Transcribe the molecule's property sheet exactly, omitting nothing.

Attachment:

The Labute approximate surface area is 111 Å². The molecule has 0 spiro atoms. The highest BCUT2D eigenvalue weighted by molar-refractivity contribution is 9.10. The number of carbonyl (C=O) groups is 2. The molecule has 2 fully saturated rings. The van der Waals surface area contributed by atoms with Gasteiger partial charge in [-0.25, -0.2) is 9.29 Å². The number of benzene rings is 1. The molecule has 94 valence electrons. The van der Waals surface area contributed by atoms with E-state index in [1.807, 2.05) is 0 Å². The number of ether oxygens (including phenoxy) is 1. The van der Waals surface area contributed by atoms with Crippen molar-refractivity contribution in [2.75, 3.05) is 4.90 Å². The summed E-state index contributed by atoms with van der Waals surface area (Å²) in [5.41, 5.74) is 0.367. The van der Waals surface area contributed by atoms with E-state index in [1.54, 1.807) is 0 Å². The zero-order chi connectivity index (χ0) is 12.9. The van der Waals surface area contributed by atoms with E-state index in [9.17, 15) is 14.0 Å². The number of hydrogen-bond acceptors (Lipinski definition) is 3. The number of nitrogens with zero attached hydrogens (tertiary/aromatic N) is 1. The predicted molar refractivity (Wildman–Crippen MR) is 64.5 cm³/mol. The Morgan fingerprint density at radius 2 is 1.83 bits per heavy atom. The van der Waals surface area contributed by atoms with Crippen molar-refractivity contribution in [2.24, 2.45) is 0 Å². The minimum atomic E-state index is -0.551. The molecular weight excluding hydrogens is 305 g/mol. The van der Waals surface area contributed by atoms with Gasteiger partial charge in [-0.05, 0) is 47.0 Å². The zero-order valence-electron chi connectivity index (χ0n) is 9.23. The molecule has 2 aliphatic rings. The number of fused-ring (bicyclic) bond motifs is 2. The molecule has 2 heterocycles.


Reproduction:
The Labute approximate surface area is 111 Å². The molecule has 0 spiro atoms. The highest BCUT2D eigenvalue weighted by molar-refractivity contribution is 9.10. The number of carbonyl (C=O) groups is 2. The molecule has 2 fully saturated rings. The van der Waals surface area contributed by atoms with Gasteiger partial charge in [-0.25, -0.2) is 9.29 Å². The number of benzene rings is 1. The molecule has 94 valence electrons. The van der Waals surface area contributed by atoms with E-state index in [1.807, 2.05) is 0 Å². The number of ether oxygens (including phenoxy) is 1. The van der Waals surface area contributed by atoms with Crippen molar-refractivity contribution in [2.75, 3.05) is 4.90 Å². The summed E-state index contributed by atoms with van der Waals surface area (Å²) in [5.41, 5.74) is 0.367. The van der Waals surface area contributed by atoms with E-state index in [1.54, 1.807) is 0 Å². The zero-order chi connectivity index (χ0) is 12.9. The van der Waals surface area contributed by atoms with E-state index in [9.17, 15) is 14.0 Å². The number of hydrogen-bond acceptors (Lipinski definition) is 3. The number of nitrogens with zero attached hydrogens (tertiary/aromatic N) is 1. The predicted molar refractivity (Wildman–Crippen MR) is 64.5 cm³/mol. The Morgan fingerprint density at radius 2 is 1.83 bits per heavy atom. The van der Waals surface area contributed by atoms with Crippen molar-refractivity contribution in [2.24, 2.45) is 0 Å². The minimum atomic E-state index is -0.551. The molecular weight excluding hydrogens is 305 g/mol. The van der Waals surface area contributed by atoms with Gasteiger partial charge in [-0.05, 0) is 47.0 Å². The zero-order valence-electron chi connectivity index (χ0n) is 9.23. The molecule has 2 aliphatic rings. The number of fused-ring (bicyclic) bond motifs is 2. The molecule has 2 heterocycles.